Microsoft's new Windows Vista may be the last of a dying breed. It is almost certainly the last major software launch for Bill Gates. On Jan. 29, Microsoft Corp. (MSFT) staged event after event in New York City leading up to Vista's midnight release. Gates, Microsoft's chairman, had flown in the previous night from the World Economic Forum in Davos, Switzerland, to face a conversation-packed day that included Jon Stewart's attempts to pry loose his personal password on Comedy Central's The Daily Show.
In a wide-ranging interview with BusinessWeek Senior Writer Steve Hamm, Gates discussed more serious topics, such as the future of software and Apple's (AAPL) new iPhone. Edited excerpts of their conversation follow:
Recently, Apple Chief Executive Steve Jobs seems to be usurping your role as mind-share leader in the PC industry. What do you think about that?
Steve has always been a huge figure in the industry, and, in a sense, bigger than life, more visible than I am in some ways. I don't think anything has changed. He's still much more of an impresario than I am. But Microsoft is better known. We have more impact. Remember, there are tons of countries where Apple's PC share is tiny. The best case is the U.S., where it might be 5% to 6%. In many countries it's not even a 10th of that.
They do the hardware and software together, which is sometimes useful and sometimes not. We're much more about enabling partner innovation. You might say, hmm, that's why the Windows PC has 95% market share. But Apple does good stuff.
Would you buy an Apple iPhone at $499 or $599?
Well, of course, I'm the wrong person to ask. I like to dial numbers with one hand, and maybe I'm the only one. The phone space is one where we think software will be the critical element. If there's anything good about the iPhone, it's software. How many companies in the world can do really great software? Will Nokia (NOK) step up to a world where software is super-important? It's not clear. Will Sony (SNE)? Well, they're trying, but so far it's been tough for them.
So the key trend to look at is the importance of software, and then say who really has shown the ability to do strong software? In some ways, just we have. If you define it more broadly, yes, Apple has done a few things well. Google (GOOG) has done a few things well. But the leaps in software and the kind of long-term investments we're making make it clearer than ever that we picked the right business, and the right place to contribute.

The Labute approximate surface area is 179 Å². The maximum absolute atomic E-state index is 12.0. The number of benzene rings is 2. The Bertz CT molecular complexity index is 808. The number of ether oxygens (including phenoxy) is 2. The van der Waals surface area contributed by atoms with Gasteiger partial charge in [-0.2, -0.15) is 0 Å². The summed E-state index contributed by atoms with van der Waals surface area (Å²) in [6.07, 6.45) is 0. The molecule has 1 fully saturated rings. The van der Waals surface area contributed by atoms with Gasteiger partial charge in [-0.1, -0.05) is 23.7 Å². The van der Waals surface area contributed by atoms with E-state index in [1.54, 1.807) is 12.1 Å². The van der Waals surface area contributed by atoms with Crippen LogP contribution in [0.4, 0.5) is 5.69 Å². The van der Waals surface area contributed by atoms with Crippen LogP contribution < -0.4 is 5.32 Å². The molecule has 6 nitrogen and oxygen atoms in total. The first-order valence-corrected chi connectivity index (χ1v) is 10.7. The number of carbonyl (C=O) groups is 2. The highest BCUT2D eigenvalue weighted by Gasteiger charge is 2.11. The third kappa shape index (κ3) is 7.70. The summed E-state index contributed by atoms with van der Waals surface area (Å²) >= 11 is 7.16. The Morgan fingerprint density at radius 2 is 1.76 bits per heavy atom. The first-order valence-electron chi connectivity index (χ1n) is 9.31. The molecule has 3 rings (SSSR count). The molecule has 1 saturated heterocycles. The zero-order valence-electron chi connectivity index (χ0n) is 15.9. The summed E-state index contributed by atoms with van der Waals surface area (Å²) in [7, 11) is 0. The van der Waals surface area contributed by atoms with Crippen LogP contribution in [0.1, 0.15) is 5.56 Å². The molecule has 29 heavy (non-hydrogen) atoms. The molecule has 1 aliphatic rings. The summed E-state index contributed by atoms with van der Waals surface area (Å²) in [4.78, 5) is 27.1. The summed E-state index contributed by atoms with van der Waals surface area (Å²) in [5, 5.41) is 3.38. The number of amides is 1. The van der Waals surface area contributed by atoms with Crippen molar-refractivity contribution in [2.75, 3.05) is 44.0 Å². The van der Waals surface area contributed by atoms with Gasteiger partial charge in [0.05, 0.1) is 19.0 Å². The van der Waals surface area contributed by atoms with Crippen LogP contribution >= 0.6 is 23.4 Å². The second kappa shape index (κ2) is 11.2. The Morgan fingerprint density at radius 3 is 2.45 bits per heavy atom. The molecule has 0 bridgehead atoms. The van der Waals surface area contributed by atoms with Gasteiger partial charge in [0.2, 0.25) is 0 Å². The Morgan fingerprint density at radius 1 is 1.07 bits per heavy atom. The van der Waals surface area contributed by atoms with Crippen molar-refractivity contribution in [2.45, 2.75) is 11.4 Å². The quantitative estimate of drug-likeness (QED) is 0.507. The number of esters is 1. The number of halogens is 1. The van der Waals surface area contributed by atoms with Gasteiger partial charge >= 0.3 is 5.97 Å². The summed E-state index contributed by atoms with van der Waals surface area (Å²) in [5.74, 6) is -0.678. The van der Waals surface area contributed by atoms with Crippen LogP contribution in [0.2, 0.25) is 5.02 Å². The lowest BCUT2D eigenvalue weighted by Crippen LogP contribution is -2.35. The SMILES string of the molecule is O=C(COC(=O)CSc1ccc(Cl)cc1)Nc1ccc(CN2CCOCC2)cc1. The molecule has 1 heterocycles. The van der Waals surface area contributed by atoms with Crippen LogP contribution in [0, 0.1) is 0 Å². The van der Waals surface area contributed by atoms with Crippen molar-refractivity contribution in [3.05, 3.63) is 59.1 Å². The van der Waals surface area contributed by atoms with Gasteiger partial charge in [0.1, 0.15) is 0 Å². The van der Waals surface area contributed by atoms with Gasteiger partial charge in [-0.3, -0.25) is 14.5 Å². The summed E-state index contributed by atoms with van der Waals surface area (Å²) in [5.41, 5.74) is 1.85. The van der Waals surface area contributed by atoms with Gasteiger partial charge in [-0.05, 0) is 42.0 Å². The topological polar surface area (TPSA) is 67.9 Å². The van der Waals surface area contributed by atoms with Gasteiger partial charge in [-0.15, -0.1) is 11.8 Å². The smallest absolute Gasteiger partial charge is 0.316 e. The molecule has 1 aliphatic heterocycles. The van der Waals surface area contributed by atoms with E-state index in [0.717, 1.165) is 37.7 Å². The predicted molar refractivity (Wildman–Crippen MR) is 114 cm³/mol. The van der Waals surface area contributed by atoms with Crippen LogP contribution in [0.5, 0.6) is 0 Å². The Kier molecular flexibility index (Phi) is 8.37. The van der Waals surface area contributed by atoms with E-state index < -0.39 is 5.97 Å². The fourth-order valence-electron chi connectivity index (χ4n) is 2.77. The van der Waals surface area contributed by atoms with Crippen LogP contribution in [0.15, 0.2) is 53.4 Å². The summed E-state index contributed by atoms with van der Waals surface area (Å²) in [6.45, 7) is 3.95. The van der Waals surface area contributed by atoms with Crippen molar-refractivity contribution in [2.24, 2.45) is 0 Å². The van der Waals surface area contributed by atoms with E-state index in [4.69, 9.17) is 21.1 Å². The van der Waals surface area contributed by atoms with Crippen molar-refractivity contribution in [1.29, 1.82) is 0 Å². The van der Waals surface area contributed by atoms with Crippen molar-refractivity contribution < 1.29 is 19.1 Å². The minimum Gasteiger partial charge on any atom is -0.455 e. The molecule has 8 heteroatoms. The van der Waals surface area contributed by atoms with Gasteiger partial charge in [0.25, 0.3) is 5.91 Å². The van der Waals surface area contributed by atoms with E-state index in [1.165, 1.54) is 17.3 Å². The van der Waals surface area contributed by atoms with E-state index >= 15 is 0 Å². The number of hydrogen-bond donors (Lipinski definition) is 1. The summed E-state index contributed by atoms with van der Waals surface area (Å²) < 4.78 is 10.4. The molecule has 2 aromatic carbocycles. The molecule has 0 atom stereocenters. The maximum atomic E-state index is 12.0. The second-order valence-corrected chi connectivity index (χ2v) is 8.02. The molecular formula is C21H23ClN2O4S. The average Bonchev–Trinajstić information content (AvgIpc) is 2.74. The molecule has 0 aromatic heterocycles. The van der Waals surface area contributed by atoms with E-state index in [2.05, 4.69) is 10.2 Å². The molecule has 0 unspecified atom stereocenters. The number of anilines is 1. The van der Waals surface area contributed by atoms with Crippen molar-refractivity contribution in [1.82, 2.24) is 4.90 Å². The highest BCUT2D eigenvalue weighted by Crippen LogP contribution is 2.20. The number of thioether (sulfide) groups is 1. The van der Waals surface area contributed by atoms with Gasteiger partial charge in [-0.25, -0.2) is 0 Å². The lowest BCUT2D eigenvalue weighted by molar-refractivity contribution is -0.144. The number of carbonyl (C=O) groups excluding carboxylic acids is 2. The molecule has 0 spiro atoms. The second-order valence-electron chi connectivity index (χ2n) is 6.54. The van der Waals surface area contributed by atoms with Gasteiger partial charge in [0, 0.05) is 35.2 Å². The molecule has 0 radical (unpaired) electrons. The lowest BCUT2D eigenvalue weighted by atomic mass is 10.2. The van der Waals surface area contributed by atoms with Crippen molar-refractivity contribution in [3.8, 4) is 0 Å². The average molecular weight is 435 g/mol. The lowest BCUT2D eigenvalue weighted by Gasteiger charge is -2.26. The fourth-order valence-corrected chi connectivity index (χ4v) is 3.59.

People are talking a lot these days about software as a Web-delivered service. I've even heard people say, "Oh, this is the last Windows of this type—a big, monolithic, piece of software." Is that true?
There certainly will be major new releases of Windows as we get things like speech, and vision, and more advanced capabilities. The fact that an operating system connects out to Internet services, that absolutely is the future, too, and that's our Live [Web-delivered software] initiative. You're already seeing things along those lines, like Office Live.
But, as far as I can see into the future, there will be a need every three years or so to take the world's most used, most important piece of software and take it to a new level, because that's what lets the hardware partners and the application partners—where we have 10 times as many applications in Windows as anywhere else—that's what lets them build on top of what we've done.
This might be one of the last major launches for you before you go off and focus on philanthropy. Are you going to miss this?
Sure, a day like today is a lot of fun. Hopefully, I'll have a day in the future where I'm launching a malaria vaccine, and that will be fun. When I go part-time, [Microsoft CEO] Steve Ballmer will pick a few projects for me—maybe something to do with search or Tablet PC. We have more than a year to decide that. So there are some launches that might be appropriate to roll out the old guy and have him say a few sage things.